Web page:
In September 2018, the JCCP launched the Student Political Engagement Fund to support students to do political campaign work over Fall Break. Grantees were given up to $500 to do work locally, in their home communities, or beyond. Read other reflections here, and visit the JCCP website to learn more about our other programs.
Over fall break, I canvassed for Laurel Steinhauser’s campaign through the office of the Cromwell Democratic Town Committee. From Saturday-Tuesday, we spent about six hours everyday walking around Cromwell, knocking on doors, and enjoying the lovely (but sometimes cold) fall weather. As I learned a couple of weeks ago, not many people are home or are willing to answer their doors or talk to a stranger about politics.
Going into this experience, my main goal was to knock on as many doors as possible. Although I do not have a concrete number, I believe that everyone working on Laurel’s campaign over break collectively knocked on at least 150 doors a day. We traveled all over Cromwell, knocking on doors of Democrats, Republicans, Independents, and unaffiliated voters. One of the hardest things about canvassing is convincing someone of the other side of the aisle to at least hear you out. Many people at the door heard the word “Democrat” and wanted nothing to do with the conversation. But, when I was able to break things down a bit more, and ask people what issues they care about, I felt I was able to show them that Laurel might actually be the candidate they want to vote for.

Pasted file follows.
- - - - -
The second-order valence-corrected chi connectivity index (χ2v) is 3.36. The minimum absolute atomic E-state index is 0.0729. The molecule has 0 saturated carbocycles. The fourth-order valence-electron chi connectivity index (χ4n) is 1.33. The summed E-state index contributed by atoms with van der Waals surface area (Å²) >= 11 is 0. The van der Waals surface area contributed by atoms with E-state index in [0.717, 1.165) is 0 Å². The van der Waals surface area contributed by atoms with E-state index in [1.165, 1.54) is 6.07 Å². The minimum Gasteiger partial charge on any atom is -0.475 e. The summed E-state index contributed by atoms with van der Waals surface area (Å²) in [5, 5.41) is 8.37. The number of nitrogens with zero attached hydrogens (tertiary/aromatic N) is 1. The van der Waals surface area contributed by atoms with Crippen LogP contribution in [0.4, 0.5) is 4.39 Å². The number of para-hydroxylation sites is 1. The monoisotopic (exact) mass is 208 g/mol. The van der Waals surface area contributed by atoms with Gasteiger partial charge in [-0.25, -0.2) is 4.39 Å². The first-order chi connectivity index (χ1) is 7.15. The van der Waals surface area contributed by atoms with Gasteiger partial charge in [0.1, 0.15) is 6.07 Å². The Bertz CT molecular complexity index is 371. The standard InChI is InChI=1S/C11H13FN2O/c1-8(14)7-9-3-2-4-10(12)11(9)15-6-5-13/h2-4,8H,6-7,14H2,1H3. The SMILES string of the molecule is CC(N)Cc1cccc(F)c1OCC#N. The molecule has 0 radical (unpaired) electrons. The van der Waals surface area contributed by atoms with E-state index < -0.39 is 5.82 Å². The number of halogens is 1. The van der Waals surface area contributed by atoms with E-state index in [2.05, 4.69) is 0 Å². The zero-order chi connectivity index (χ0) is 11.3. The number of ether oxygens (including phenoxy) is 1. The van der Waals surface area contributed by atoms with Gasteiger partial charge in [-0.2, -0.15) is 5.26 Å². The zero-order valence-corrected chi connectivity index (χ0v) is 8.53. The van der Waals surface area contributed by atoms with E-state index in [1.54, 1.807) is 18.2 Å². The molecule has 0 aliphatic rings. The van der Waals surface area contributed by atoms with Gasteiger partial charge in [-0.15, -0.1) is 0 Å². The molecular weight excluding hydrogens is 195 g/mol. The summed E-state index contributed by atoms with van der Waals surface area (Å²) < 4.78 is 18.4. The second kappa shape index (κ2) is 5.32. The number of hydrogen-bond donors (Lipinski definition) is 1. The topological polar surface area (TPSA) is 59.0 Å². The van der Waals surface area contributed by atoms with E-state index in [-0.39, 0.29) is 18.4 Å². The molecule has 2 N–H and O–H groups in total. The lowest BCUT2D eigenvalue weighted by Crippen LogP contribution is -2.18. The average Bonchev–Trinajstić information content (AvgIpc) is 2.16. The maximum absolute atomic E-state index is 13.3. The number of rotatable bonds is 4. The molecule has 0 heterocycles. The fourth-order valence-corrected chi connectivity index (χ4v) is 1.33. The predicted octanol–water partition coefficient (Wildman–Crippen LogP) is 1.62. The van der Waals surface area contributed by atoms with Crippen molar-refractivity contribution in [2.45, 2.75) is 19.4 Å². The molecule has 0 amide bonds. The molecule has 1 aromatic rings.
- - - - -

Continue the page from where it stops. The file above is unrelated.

What made up for the sore feet, cold hands, and doors shut in my face were all the genuine connections and conversations I had. I will leave out her name, but I had a great discussion with a woman who did not like the direction the country was heading. She then proceeded to tell me that she had never actually voted before (she was in her mid 60’s), and I might have actually convinced her to register and vote in the midterm election and in 2020. Whether or not she ends up voting, it feels good to know that I at least got one more member of the public to think about voting and care more about the events going on around them.